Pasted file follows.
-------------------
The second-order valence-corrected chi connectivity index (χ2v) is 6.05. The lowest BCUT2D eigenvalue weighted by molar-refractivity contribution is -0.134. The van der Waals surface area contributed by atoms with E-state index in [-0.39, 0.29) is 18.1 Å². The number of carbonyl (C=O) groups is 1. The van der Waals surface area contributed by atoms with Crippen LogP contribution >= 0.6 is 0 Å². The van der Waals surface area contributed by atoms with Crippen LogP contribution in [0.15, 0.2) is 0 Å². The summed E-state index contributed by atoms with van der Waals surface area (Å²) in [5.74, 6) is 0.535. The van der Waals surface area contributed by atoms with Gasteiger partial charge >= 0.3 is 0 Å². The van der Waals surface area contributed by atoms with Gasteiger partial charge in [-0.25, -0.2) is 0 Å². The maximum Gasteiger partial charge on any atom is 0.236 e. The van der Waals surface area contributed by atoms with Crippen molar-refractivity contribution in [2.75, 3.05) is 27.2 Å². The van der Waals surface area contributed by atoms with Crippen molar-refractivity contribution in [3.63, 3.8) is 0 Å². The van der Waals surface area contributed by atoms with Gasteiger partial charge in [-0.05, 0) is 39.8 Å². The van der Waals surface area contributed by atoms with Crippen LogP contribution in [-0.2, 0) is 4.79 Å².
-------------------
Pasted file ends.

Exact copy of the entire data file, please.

The second-order valence-corrected chi connectivity index (χ2v) is 6.05. The lowest BCUT2D eigenvalue weighted by molar-refractivity contribution is -0.134. The van der Waals surface area contributed by atoms with E-state index in [-0.39, 0.29) is 18.1 Å². The number of carbonyl (C=O) groups is 1. The van der Waals surface area contributed by atoms with Crippen LogP contribution >= 0.6 is 0 Å². The van der Waals surface area contributed by atoms with Crippen LogP contribution in [0.15, 0.2) is 0 Å². The summed E-state index contributed by atoms with van der Waals surface area (Å²) in [5.74, 6) is 0.535. The van der Waals surface area contributed by atoms with Gasteiger partial charge >= 0.3 is 0 Å². The van der Waals surface area contributed by atoms with Gasteiger partial charge in [-0.25, -0.2) is 0 Å². The maximum Gasteiger partial charge on any atom is 0.236 e. The van der Waals surface area contributed by atoms with Crippen molar-refractivity contribution in [2.75, 3.05) is 27.2 Å². The van der Waals surface area contributed by atoms with Crippen molar-refractivity contribution in [3.63, 3.8) is 0 Å². The van der Waals surface area contributed by atoms with Gasteiger partial charge in [-0.05, 0) is 39.8 Å². The van der Waals surface area contributed by atoms with Crippen LogP contribution in [-0.2, 0) is 4.79 Å².